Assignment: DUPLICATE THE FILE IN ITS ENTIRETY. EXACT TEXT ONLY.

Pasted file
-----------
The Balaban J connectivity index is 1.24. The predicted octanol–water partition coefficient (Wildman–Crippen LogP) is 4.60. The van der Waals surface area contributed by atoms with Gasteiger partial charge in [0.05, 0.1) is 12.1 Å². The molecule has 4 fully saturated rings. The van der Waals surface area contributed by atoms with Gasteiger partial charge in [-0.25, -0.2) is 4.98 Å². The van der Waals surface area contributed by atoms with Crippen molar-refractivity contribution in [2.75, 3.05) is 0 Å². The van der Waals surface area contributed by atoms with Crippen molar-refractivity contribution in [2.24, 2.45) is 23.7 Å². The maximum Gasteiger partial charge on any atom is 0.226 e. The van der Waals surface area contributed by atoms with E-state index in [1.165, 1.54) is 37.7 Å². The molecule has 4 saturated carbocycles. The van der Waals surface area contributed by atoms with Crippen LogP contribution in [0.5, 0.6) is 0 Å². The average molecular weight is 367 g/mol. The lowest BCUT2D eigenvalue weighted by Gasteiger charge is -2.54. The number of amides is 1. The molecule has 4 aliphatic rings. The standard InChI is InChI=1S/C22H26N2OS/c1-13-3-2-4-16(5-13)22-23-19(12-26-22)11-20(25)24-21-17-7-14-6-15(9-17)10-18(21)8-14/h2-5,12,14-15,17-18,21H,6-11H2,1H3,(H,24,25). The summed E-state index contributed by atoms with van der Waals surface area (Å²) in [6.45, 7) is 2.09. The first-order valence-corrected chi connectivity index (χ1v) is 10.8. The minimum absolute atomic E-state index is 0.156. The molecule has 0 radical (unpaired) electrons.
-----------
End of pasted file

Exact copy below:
The Balaban J connectivity index is 1.24. The predicted octanol–water partition coefficient (Wildman–Crippen LogP) is 4.60. The van der Waals surface area contributed by atoms with Gasteiger partial charge in [0.05, 0.1) is 12.1 Å². The molecule has 4 fully saturated rings. The van der Waals surface area contributed by atoms with Gasteiger partial charge in [-0.25, -0.2) is 4.98 Å². The van der Waals surface area contributed by atoms with Crippen molar-refractivity contribution in [2.75, 3.05) is 0 Å². The van der Waals surface area contributed by atoms with Crippen molar-refractivity contribution in [2.24, 2.45) is 23.7 Å². The maximum Gasteiger partial charge on any atom is 0.226 e. The van der Waals surface area contributed by atoms with E-state index in [1.165, 1.54) is 37.7 Å². The molecule has 4 saturated carbocycles. The van der Waals surface area contributed by atoms with Crippen LogP contribution in [0.5, 0.6) is 0 Å². The average molecular weight is 367 g/mol. The lowest BCUT2D eigenvalue weighted by Gasteiger charge is -2.54. The number of amides is 1. The molecule has 4 aliphatic rings. The standard InChI is InChI=1S/C22H26N2OS/c1-13-3-2-4-16(5-13)22-23-19(12-26-22)11-20(25)24-21-17-7-14-6-15(9-17)10-18(21)8-14/h2-5,12,14-15,17-18,21H,6-11H2,1H3,(H,24,25). The summed E-state index contributed by atoms with van der Waals surface area (Å²) in [6.45, 7) is 2.09. The first-order valence-corrected chi connectivity index (χ1v) is 10.8. The minimum absolute atomic E-state index is 0.156. The molecule has 0 radical (unpaired) electrons.